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Jean Dubuffet disliked authority from a very early age. He left home at 17, failed to complete his art education, and wavered for many years between painting and working in his father’s wine business. He would later be a successful propagandist, gaining notoriety for his attacks on conformism and mainstream culture, which he described as “asphyxiating.” He was attracted to the art of children and the mentally ill, and did much to promote their work, collecting it and promulgating the notion of Art Brut. His early work was influenced by that of outsiders, but it was also shaped by the interests in materiality that preoccupied many post-war French artists associated with the Art Informel movement. In the early 1960s, he developed a radically new, graphic style, which he called “Hourloupe,” and would deploy it on many important public commissions, but he remains best known for the thick textured and gritty surfaces of his pictures from the 1940s and ’50s.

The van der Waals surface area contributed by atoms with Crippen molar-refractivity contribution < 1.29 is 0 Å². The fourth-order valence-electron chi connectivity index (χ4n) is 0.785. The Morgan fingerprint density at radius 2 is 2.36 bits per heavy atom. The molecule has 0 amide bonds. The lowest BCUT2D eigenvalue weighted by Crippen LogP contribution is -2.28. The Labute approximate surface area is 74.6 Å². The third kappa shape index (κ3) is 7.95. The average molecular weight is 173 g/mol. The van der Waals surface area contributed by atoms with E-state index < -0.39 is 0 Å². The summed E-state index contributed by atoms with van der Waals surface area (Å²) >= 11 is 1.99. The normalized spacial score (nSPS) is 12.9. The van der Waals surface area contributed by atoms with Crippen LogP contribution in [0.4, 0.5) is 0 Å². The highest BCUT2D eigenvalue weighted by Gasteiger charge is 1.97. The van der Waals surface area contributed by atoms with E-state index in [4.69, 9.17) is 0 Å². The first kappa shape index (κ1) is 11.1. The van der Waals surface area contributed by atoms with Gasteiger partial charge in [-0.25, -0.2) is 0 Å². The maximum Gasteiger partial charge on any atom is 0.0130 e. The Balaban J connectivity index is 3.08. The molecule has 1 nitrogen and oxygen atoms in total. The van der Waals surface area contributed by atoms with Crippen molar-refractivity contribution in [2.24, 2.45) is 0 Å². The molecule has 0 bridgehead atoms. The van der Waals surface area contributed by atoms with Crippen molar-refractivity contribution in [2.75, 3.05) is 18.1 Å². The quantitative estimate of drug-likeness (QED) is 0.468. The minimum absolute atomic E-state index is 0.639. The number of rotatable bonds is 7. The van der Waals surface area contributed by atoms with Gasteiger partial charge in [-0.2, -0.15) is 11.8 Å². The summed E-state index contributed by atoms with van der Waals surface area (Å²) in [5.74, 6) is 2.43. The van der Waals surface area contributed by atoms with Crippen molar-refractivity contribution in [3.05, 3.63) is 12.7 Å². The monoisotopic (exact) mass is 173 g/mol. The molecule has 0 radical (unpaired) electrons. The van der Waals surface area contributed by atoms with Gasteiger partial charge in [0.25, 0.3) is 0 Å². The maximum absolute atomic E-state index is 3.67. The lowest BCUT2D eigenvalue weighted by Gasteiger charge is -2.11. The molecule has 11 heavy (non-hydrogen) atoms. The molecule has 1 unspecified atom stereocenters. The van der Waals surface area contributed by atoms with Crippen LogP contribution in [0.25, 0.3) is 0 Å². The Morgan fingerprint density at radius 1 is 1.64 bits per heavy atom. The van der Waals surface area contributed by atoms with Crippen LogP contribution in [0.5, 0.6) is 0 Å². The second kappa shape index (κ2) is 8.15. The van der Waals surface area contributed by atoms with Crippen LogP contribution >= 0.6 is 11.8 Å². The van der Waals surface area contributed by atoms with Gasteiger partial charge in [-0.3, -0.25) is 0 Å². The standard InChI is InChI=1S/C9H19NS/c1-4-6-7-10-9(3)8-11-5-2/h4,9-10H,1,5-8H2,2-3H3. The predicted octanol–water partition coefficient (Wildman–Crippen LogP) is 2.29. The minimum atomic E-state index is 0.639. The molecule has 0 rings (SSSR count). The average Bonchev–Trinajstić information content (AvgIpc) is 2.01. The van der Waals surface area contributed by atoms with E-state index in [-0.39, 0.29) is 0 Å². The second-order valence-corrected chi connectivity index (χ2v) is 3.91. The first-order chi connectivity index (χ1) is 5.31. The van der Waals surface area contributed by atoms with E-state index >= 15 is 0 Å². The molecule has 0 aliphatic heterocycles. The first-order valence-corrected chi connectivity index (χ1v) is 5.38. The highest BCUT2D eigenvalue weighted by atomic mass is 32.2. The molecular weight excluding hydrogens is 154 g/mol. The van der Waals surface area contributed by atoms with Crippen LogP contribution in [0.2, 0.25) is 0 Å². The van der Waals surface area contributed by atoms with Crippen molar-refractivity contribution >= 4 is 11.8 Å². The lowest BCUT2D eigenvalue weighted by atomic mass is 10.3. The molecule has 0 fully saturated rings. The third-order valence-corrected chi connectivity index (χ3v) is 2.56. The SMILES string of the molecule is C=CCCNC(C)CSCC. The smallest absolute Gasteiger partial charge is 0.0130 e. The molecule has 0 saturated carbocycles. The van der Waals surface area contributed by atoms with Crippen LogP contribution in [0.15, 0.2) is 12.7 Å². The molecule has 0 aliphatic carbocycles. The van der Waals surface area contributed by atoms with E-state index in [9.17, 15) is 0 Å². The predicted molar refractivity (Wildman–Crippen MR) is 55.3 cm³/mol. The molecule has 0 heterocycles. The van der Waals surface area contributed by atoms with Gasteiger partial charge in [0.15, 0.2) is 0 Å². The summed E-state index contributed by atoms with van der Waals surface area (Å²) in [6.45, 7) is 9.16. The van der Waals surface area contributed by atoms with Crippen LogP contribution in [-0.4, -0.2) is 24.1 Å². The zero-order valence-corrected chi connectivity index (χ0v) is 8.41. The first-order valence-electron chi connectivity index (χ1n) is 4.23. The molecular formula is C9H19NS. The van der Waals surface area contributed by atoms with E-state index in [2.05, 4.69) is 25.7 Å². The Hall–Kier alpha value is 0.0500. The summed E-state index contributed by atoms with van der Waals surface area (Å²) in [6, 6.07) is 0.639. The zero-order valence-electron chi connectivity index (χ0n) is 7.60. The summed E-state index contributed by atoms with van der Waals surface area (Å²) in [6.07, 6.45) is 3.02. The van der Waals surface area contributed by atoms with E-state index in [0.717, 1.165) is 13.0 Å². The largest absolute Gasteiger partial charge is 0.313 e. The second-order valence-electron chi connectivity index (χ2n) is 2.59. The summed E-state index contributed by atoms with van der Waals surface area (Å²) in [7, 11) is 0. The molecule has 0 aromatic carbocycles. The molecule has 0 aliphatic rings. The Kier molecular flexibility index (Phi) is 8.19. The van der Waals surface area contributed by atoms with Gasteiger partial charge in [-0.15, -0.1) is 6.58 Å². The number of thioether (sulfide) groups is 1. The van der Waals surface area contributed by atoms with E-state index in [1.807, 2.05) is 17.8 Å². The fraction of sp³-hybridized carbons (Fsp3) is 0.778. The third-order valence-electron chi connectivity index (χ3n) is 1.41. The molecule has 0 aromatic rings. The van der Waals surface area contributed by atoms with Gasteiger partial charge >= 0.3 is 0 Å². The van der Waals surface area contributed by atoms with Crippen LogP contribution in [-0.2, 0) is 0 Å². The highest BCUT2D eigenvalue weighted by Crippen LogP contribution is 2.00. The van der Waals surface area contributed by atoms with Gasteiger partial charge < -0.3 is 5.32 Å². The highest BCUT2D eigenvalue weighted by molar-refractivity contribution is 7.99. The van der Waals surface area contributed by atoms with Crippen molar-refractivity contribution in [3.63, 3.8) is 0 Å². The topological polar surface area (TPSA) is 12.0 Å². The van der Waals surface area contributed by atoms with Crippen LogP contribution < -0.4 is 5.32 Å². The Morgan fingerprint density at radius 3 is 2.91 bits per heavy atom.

Key Ideas

Dubuffet was launched to success with a series of exhibitions that opposed the prevailing mood of post-war Paris and consequently sparked enormous scandal. While the public looked for a redemptive art and a restoration of old values, Dubuffet confronted them with childlike images that satirized the conventional genres of high art. And while the public looked for beauty, he gave them pictures with coarse textures and drab colors, which critics likened to dirt and excrement.
The emphasis on texture and materiality in Dubuffet’s paintings might be read as an insistence on the real. In the aftermath of the war, it represented an appeal to acknowledge humanity’s failings and begin again from the ground – literally the soil – up.
Dubuffet’s Hourloupe style developed from a chance doodle while he was on the telephone. The basis of it was a tangle of clean black lines that forms cells, which are sometimes filled with unmixed color. He believed the style evoked the manner in which objects appear in the mind. This contrast between physical and mental representation later encouraged him to use the approach to create sculpture.
http://www.lesartsdecoratifs.fr/francais/musees/musee-des-arts-decoratifs/parcours/galeries-thematiques/galerie-jean-dubuffet/
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Matisse and Sandberg